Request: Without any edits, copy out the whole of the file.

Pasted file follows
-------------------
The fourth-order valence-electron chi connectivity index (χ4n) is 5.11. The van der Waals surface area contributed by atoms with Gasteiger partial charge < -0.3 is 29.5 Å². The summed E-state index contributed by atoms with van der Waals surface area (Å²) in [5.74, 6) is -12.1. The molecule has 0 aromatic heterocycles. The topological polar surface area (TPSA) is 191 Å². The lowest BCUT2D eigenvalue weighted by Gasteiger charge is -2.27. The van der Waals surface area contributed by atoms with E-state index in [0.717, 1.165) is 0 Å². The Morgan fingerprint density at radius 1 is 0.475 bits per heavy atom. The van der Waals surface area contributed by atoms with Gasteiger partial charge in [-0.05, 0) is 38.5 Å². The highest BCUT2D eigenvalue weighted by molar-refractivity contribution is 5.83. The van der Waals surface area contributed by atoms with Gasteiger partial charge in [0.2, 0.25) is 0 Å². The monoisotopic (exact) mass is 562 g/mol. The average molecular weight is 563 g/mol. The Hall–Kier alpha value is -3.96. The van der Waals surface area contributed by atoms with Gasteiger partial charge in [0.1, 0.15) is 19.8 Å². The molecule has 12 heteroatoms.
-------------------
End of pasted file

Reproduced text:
The fourth-order valence-electron chi connectivity index (χ4n) is 5.11. The van der Waals surface area contributed by atoms with Gasteiger partial charge < -0.3 is 29.5 Å². The summed E-state index contributed by atoms with van der Waals surface area (Å²) in [5.74, 6) is -12.1. The molecule has 0 aromatic heterocycles. The topological polar surface area (TPSA) is 191 Å². The lowest BCUT2D eigenvalue weighted by Gasteiger charge is -2.27. The van der Waals surface area contributed by atoms with E-state index in [0.717, 1.165) is 0 Å². The Morgan fingerprint density at radius 1 is 0.475 bits per heavy atom. The van der Waals surface area contributed by atoms with Gasteiger partial charge in [-0.05, 0) is 38.5 Å². The highest BCUT2D eigenvalue weighted by molar-refractivity contribution is 5.83. The van der Waals surface area contributed by atoms with Gasteiger partial charge in [0.2, 0.25) is 0 Å². The monoisotopic (exact) mass is 562 g/mol. The average molecular weight is 563 g/mol. The Hall–Kier alpha value is -3.96. The van der Waals surface area contributed by atoms with Gasteiger partial charge in [0.1, 0.15) is 19.8 Å². The molecule has 12 heteroatoms.